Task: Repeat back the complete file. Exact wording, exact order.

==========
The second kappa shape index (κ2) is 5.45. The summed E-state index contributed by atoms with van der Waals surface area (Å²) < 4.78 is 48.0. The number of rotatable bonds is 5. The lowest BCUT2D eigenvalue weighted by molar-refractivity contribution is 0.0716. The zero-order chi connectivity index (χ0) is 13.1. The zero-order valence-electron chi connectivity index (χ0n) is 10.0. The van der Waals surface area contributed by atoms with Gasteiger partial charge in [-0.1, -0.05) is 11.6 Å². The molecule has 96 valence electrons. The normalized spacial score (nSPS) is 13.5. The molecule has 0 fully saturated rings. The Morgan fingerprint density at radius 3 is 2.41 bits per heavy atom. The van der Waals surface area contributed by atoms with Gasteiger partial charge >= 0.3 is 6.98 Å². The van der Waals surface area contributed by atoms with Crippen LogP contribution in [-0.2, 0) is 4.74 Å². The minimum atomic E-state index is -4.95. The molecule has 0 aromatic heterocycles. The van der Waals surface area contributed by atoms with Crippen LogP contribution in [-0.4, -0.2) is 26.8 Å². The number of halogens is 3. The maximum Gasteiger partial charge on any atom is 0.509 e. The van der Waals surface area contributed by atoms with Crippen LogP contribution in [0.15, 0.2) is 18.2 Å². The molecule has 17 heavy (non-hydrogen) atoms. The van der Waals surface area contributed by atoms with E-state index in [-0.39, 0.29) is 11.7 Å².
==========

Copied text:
The second kappa shape index (κ2) is 5.45. The summed E-state index contributed by atoms with van der Waals surface area (Å²) < 4.78 is 48.0. The number of rotatable bonds is 5. The lowest BCUT2D eigenvalue weighted by molar-refractivity contribution is 0.0716. The zero-order chi connectivity index (χ0) is 13.1. The zero-order valence-electron chi connectivity index (χ0n) is 10.0. The van der Waals surface area contributed by atoms with Gasteiger partial charge in [-0.1, -0.05) is 11.6 Å². The molecule has 96 valence electrons. The normalized spacial score (nSPS) is 13.5. The molecule has 0 fully saturated rings. The Morgan fingerprint density at radius 3 is 2.41 bits per heavy atom. The van der Waals surface area contributed by atoms with Gasteiger partial charge >= 0.3 is 6.98 Å². The van der Waals surface area contributed by atoms with Crippen LogP contribution in [-0.2, 0) is 4.74 Å². The minimum atomic E-state index is -4.95. The molecule has 0 aromatic heterocycles. The van der Waals surface area contributed by atoms with Crippen LogP contribution in [-0.4, -0.2) is 26.8 Å². The number of halogens is 3. The maximum Gasteiger partial charge on any atom is 0.509 e. The van der Waals surface area contributed by atoms with Crippen LogP contribution in [0.15, 0.2) is 18.2 Å². The molecule has 17 heavy (non-hydrogen) atoms. The van der Waals surface area contributed by atoms with E-state index in [-0.39, 0.29) is 11.7 Å².